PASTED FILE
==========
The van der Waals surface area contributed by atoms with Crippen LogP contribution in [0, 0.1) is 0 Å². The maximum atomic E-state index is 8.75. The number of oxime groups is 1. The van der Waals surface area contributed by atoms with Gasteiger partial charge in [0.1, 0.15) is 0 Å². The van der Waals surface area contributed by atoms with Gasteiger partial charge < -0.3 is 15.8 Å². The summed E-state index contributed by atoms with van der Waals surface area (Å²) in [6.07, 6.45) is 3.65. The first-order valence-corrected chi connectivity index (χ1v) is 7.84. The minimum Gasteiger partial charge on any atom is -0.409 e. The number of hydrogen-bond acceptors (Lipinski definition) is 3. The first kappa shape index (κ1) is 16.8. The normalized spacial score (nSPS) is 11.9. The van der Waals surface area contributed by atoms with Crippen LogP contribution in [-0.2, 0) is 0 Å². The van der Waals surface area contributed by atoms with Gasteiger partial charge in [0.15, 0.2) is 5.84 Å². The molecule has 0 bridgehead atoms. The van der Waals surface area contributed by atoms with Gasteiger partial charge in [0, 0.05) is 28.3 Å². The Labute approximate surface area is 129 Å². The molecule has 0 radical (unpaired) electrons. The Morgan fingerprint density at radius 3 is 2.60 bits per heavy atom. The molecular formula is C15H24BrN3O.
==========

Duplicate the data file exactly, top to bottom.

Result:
The van der Waals surface area contributed by atoms with Crippen LogP contribution in [0, 0.1) is 0 Å². The maximum atomic E-state index is 8.75. The number of oxime groups is 1. The van der Waals surface area contributed by atoms with Gasteiger partial charge in [0.1, 0.15) is 0 Å². The van der Waals surface area contributed by atoms with Gasteiger partial charge < -0.3 is 15.8 Å². The summed E-state index contributed by atoms with van der Waals surface area (Å²) in [6.07, 6.45) is 3.65. The first-order valence-corrected chi connectivity index (χ1v) is 7.84. The minimum Gasteiger partial charge on any atom is -0.409 e. The number of hydrogen-bond acceptors (Lipinski definition) is 3. The first kappa shape index (κ1) is 16.8. The normalized spacial score (nSPS) is 11.9. The van der Waals surface area contributed by atoms with Crippen LogP contribution in [-0.2, 0) is 0 Å². The van der Waals surface area contributed by atoms with Gasteiger partial charge in [0.15, 0.2) is 5.84 Å². The molecule has 0 bridgehead atoms. The van der Waals surface area contributed by atoms with Gasteiger partial charge in [0, 0.05) is 28.3 Å². The Labute approximate surface area is 129 Å². The molecule has 0 radical (unpaired) electrons. The Morgan fingerprint density at radius 3 is 2.60 bits per heavy atom. The molecular formula is C15H24BrN3O.